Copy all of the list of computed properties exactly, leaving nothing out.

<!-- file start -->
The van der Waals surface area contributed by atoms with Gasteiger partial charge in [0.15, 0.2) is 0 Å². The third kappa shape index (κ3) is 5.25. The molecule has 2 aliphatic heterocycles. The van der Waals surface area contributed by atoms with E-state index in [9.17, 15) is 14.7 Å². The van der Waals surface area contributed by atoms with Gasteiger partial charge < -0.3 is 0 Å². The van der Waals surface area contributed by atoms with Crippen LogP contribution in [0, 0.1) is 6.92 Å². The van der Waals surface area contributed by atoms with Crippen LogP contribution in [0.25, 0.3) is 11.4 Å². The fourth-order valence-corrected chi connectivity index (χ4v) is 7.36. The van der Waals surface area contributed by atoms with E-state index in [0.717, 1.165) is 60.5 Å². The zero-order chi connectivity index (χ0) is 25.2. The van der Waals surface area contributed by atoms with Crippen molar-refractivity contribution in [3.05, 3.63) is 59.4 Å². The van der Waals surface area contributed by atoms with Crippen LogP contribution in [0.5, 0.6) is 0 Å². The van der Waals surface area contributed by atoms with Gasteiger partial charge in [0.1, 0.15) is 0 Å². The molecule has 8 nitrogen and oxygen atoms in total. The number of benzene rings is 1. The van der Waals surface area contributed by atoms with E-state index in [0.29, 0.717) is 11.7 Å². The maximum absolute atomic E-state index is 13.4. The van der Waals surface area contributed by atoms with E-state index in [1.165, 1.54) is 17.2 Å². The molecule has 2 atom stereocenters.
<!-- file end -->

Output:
The van der Waals surface area contributed by atoms with Gasteiger partial charge in [0.15, 0.2) is 0 Å². The third kappa shape index (κ3) is 5.25. The molecule has 2 aliphatic heterocycles. The van der Waals surface area contributed by atoms with E-state index in [9.17, 15) is 14.7 Å². The van der Waals surface area contributed by atoms with Gasteiger partial charge < -0.3 is 0 Å². The van der Waals surface area contributed by atoms with Crippen LogP contribution in [0, 0.1) is 6.92 Å². The van der Waals surface area contributed by atoms with Crippen LogP contribution in [0.25, 0.3) is 11.4 Å². The fourth-order valence-corrected chi connectivity index (χ4v) is 7.36. The van der Waals surface area contributed by atoms with E-state index in [0.717, 1.165) is 60.5 Å². The zero-order chi connectivity index (χ0) is 25.2. The van der Waals surface area contributed by atoms with Crippen molar-refractivity contribution in [3.05, 3.63) is 59.4 Å². The van der Waals surface area contributed by atoms with Crippen LogP contribution in [0.5, 0.6) is 0 Å². The van der Waals surface area contributed by atoms with Gasteiger partial charge in [0.1, 0.15) is 0 Å². The molecule has 8 nitrogen and oxygen atoms in total. The number of benzene rings is 1. The van der Waals surface area contributed by atoms with E-state index in [0.29, 0.717) is 11.7 Å². The maximum absolute atomic E-state index is 13.4. The van der Waals surface area contributed by atoms with E-state index in [1.165, 1.54) is 17.2 Å². The molecule has 2 atom stereocenters.